Everything here is perfectly realised and feels in harmony with the environment. It’s wild, yet comfortable, our hosts are generous and there are stories to be exchanged late into the night.

Too late, as it’s another 6am start and we are off on safari with Samburu guide Julius, who looks like he’s stepped off the pages of a fashion magazine, with a colourful wrap, combat sweater and ornate necklace. There’s a low buzz and he whips a smartphone out of the folds. He has the eyes of a hawk and we are soon gently bumping our way round herds of elephant.

A dry river bed reveals a pair of snoozing lions – like teenagers, they sleep up to 22 hours a day. We come across a gerenuk, which is sometimes called the giraffe-necked antelope and with good reason. But even evolution hasn’t quite got it to where it likes to graze and they balance on tippy-toes to reach the higher branches.

On our way to a bush airstrip where a small plane will fly us the next leg, we strike safari gold not once, but twice. First, we find a cheetah preciously guarding his recently killed gazelle (less than 20 minutes old Julius estimates) and then we come across a leopard up a tree, apparently indolently resting his foreleg on the branch. Closer inspection reveals that it’s actually the remains of an impala he had dragged up there. His gaze is unforgettable.

Still buzzing from this amazing natural theatre, we arrive in Diani, which opens another gateway to Kenya. South of Mombasa on the Indian Ocean, white sandy beaches link up for hundreds of miles and the thermometer goes up a notch. The Pinewood Beach Resort offers a welcome respite from the heat, with a cooling courtyard pond where koi carp shimmer below, while above, weaver birds endlessly renovate their grass-ball nests. We are soon snorkelling from a glass-bottomed boat among Diani’s shallow reefs of coral. The balmy sea is ablaze with bursts of colour – fearsome-looking devil firefish, vivid star fish, pufferfish, black-needled sea urchins – it’s hard to know where to look.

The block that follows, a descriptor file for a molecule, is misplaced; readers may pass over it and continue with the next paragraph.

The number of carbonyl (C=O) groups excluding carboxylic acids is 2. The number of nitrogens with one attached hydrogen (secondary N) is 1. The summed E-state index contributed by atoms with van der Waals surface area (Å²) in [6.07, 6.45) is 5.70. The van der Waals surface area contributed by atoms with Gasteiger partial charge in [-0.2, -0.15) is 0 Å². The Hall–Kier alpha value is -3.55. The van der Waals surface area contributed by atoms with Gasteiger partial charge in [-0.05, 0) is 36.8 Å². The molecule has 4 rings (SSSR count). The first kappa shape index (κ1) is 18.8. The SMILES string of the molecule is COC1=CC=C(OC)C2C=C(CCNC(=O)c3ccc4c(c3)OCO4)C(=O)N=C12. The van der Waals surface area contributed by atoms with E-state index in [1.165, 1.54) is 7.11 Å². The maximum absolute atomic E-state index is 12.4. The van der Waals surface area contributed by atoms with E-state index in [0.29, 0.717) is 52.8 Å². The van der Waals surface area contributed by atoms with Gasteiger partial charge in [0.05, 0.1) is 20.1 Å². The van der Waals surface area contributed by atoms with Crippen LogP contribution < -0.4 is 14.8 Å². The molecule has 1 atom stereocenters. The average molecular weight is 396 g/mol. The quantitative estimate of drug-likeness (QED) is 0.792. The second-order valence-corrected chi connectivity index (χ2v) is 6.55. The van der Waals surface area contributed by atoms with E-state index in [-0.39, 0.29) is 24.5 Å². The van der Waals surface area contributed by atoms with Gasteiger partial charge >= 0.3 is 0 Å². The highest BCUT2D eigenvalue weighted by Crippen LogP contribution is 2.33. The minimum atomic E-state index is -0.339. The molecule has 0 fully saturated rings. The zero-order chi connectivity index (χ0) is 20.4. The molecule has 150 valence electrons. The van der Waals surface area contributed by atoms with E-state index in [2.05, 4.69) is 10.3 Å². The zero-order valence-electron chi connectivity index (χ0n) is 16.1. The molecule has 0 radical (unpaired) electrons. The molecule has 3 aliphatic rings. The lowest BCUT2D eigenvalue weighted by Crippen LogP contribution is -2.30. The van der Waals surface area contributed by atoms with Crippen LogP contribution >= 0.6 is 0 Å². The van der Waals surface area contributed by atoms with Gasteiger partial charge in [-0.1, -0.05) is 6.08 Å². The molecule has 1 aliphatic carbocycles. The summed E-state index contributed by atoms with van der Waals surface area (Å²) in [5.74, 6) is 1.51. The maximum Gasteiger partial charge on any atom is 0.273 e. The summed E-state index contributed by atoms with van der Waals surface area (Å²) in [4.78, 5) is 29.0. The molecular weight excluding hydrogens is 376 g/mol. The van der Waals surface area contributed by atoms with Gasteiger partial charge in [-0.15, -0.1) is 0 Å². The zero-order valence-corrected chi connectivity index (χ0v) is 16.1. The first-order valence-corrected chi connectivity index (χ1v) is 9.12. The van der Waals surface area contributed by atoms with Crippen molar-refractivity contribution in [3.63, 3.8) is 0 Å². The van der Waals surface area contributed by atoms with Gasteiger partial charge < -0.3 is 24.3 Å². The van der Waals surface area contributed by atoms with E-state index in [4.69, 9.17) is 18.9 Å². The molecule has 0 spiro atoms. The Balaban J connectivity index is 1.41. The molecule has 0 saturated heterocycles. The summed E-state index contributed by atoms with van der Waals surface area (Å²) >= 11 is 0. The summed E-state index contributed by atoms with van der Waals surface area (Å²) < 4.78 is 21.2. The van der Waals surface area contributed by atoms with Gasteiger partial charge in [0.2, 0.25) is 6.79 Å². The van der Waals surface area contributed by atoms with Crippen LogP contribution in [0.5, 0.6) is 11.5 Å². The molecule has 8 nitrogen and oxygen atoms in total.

Perhaps you could say that of Kenya as a whole. I’ve only skimmed through a couple of destinations and still seen so much. If Africa seduces, Kenya may be her temptress-in-chief. Every journey here is an adventure; every vista, a scene from David Attenborough. Does it grip us so powerfully because secreted away deep within our DNA is some strand of our far distant African memory? All it takes is a visit to spark it and wonder at it.

Our all-knowing driver-guide, Fred Wanjau, is with Hemingways Expeditions (hemingways-expeditions.com). It offers an eight-night package – two nights at Kiboko Luxury Camp (sunafricahotels.com), two nights at Samburu’s Elephant Bedroom Camp (atua-enkop.com) andfour nights at Pinewood Beach Resort (pinewood-beach.com).
Ground transportation by 4x4 and SafariLink (flysafarilink.com) air transfers from Samburu to Diani and Diani to Nairobi are included. Kenya Airways
(kenya-airways.com) operates daily overnight flights from London Heathrow to Nairobi. For more information on visiting Kenya, see magicalkenya.com